MoMA Offers Voluntary Buyouts to Staffers During ‘Transitional Stage’

The news comes during a $450-million expansion.

People walk into the Museum of Modern Art (MoMA). Courtesy of Spencer Platt/Getty Images.
A man walks by the Museum of Modern Art (MoMA). Courtesy of Spencer Platt/Getty Images.

A man walks by the Museum of Modern Art (MoMA). Courtesy of Spencer Platt/Getty Images.

For the second time in just over a week, a major New York museum—and one that is in the midst of a major expansion—has announced cutbacks.

New York’s Museum of Modern Art (MoMA) will offer voluntary buyouts to those who are approaching retirement age, according to the Art Newspaper.

According to a statement sent to artnet News,

The Museum of Modern Art is offering its employees who are 55 years of age or older, and who have at least 9 years of service as of July 31, the opportunity to participate in a voluntary retirement program this summer. The Museum is in a transitional stage in terms of the scope of its operations, which are at a reduced level during the renovation period. The program is entirely voluntary and is intended to benefit staff who are considering retirement this year.

MoMA earlier this year unveiled plans for an expansion—its second in a decade—that carries a price tag of nearly $450 million.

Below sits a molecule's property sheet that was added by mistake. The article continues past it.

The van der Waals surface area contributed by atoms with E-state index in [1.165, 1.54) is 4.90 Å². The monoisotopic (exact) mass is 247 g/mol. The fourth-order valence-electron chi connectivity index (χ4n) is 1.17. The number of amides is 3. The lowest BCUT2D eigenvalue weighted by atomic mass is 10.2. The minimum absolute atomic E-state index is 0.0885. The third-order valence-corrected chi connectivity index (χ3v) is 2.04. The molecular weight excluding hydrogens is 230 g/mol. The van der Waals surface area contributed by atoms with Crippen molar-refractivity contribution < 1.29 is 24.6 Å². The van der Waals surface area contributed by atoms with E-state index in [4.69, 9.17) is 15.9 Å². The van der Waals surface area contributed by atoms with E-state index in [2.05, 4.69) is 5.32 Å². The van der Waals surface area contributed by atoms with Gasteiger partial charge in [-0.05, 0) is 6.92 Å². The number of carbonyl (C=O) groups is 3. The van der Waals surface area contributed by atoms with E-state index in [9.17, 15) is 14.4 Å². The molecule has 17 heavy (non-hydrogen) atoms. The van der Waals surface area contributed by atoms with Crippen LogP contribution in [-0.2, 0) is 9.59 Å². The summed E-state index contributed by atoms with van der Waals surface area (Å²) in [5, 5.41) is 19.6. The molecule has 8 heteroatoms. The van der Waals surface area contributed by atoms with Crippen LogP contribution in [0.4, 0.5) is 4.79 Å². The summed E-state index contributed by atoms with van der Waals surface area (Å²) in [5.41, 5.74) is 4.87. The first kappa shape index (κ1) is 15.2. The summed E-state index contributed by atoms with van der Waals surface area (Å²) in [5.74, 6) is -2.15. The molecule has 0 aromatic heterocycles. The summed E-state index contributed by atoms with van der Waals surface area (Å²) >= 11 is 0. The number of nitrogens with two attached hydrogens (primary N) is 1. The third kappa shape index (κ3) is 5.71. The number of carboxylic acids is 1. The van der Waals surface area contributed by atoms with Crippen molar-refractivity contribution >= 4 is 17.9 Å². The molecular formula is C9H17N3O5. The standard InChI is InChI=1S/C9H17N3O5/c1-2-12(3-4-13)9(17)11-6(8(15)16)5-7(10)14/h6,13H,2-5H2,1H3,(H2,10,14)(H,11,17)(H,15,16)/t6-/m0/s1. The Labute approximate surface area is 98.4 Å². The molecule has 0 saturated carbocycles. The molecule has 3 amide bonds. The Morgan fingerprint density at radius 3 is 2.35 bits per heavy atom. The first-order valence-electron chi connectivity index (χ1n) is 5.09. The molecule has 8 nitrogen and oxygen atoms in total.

Museum of Modern Art director Glenn Lowry. Photo Patrick McMullan.

Museum of Modern Art director Glenn Lowry. Courtesy of Patrick McMullan.

In late April, the Metropolitan Museum of Art likewise announced that it would downsize staff by the dozen to curb a $10 million deficit. That news came despite the museum’s expensive lease on the Whitney Museum of American Art’s Madison Avenue building and costly (and contentious) identity redesign.

The news from MoMA comes on the heels of a monster gift of $100 million from record company executive David Geffen, and while fundraising is underway for an addition of some 50,000 square feet of gallery space in an expansion designed by New York architecture firm Diller + Scofidio that involves the demolition of Todd Williams and Billie Tsien’s American Folk Art Museum building.


Follow artnet News on Facebook:


Want to stay ahead of the art world? Subscribe to our newsletter to get the breaking news, eye-opening interviews, and incisive critical takes that drive the conversation forward.

Share